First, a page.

The global effort to reach every child with life-saving vaccines received a tremendous boost this week, as donors committed more than $7.5 billion to Gavi, The Vaccine Alliance. These commitments will help Gavi immunize an additional 300 million children in the coming years and save an estimated 6 million lives, working closely with key United Nations partners such as the World Health Organization (WHO) and the UN Children’s Fund (UNICEF).

The $7.5 billion pledged comes from a range of governments, the European Commission, and a number of foundations and private sector partners. The U.S. has pledged $1 billion between now and 2018, and the Bill & Melinda Gates Foundation announced a five-year $1.55 billion commitment.

“Today is a great day for children in the world’s poorest countries who will now receive the life-saving vaccines they need,” said Bill Gates at the pledging conference, held in Berlin. “We believe in the next 15 years, poor people’s lives will improve faster than any other period in history and that access to vaccines provided by Gavi are critical to making that happen.”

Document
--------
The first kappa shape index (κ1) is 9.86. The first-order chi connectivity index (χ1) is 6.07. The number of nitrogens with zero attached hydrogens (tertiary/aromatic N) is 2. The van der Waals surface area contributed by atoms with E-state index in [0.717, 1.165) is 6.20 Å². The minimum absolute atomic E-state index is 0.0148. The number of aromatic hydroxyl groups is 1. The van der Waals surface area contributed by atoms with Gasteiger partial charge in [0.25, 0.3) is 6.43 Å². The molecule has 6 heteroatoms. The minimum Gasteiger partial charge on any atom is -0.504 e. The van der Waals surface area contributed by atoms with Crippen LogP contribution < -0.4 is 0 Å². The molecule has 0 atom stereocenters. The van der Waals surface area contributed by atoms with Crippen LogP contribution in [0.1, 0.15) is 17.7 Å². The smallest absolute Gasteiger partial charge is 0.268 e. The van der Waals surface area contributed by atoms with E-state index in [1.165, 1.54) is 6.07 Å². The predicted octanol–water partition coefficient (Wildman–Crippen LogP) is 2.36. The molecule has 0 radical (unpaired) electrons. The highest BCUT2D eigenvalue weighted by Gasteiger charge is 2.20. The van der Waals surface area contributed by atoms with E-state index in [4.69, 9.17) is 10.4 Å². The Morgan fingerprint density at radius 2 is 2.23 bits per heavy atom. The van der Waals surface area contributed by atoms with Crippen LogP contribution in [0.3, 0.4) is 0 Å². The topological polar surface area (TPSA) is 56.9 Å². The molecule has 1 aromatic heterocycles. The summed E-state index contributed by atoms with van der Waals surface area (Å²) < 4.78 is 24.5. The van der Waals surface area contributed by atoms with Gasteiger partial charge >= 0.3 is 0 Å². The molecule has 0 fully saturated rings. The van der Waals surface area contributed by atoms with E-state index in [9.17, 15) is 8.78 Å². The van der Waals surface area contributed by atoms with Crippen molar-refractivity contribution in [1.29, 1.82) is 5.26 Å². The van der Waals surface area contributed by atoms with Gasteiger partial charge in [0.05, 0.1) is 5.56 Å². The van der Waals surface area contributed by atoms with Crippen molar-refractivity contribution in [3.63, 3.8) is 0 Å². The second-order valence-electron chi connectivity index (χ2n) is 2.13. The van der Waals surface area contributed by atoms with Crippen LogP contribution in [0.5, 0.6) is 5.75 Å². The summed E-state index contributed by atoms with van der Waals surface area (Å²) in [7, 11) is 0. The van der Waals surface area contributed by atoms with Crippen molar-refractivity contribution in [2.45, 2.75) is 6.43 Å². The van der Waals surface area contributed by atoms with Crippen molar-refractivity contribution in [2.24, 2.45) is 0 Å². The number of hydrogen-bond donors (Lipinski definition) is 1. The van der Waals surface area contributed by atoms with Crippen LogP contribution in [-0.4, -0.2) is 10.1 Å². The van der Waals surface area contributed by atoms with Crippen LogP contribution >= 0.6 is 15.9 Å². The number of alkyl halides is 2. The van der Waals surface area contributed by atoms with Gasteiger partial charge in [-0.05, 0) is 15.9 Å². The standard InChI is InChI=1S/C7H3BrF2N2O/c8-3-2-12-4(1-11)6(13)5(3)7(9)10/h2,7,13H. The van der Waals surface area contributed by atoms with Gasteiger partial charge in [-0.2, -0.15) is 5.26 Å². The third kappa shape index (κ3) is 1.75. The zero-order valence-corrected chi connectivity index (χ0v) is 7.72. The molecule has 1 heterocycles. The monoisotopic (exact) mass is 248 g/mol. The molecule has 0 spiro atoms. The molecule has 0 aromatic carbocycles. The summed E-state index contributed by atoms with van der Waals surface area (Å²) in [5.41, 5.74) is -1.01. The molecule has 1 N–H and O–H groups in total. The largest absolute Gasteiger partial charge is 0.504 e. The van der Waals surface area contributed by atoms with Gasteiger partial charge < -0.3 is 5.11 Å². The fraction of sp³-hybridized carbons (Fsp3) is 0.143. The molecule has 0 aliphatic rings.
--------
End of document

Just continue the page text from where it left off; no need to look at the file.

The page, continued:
Over the past several months, the United Nations Foundation and the Shot@Life campaign have been among a diverse group of partners that have advocated for fully funding Gavi. Grassroots supporters of global immunization helped raise awareness about the importance of Gavi’s work and encouraged governments to give liberally to the cause of bringing vaccines to children everywhere.

“We believe that vaccines should reach every child because this is one of the most effective ways of reducing preventable deaths in the poorest countries, “said Dagfinn Høybråten, Chair of the Gavi Board. “The commitments made [in Berlin] will ensure Gavi can make a telling contribution towards the global community’s goal of ending extreme poverty by 2030.”

Congratulations to Gavi and its partners on a remarkable achievement, which puts The Alliance on the path to achieving its ambitious goals for 2016-2020 and improving the health and wellbeing of hundreds of millions of children.